TRT and the questions of the 2013 awards balloting

Chris Trotman

In most years, debating who deserves the biggest awards would be based on arguing aspects of performance and importance. But this year, there are ethical issues that can't be ignored, and may make the award results, years from now when looked back on, come across like an embarrassment.

As 2013 comes to a close, there is an overriding question that comes to mind as people start handing out awards and looking back at the year that was: 20 years from now, how will this era be viewed?

The question comes down to those controversial and inescapable letters that keep popping up when you least expect them - TRT. They are waving a huge neon sign, taunting you when you think about the Fighter of the Year award, asking questions of ethics as well as performance. You can't escape them for Fight of the Year. And while the letters may not be identical, when we look back at who really was the dominant female fighter of this era, our decision has both ethical questions to go with those of in-ring performance.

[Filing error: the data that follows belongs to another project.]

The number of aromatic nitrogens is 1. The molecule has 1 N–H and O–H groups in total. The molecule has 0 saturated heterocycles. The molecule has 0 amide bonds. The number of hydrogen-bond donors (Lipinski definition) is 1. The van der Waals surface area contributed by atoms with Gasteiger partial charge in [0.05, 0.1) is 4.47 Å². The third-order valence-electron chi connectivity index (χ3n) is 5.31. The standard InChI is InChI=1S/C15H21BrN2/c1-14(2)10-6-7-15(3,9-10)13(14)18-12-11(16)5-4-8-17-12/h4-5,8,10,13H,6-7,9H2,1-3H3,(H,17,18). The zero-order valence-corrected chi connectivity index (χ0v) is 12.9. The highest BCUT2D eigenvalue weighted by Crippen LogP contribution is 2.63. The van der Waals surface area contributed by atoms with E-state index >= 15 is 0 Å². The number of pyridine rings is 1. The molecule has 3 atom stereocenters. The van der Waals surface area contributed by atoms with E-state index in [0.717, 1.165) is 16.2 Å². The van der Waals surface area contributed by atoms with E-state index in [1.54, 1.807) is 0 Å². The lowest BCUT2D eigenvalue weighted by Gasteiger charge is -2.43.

This strange real world of performance enhancers that cuts through every sport has yielded different results. Marion Jones was one of the greatest female athletes of her time, and ended up disgraced and in prison. Lance Armstrong was an American hero who ended up viewed as one of the world's biggest frauds and liars. Some of the statistically greatest baseball players who ever lived may never get into that sport's Hall of Fame. Arnold Schwarzenegger was an Austrian bodybuilder who ended up a movie box office giant and California Governor, and remains a hero to a generation of worshipers.

In some sports, hindsight lays down brutal hammers on the careers of those who got caught, while lauding those who likely did the same thing but avoided detection. Others look the other way.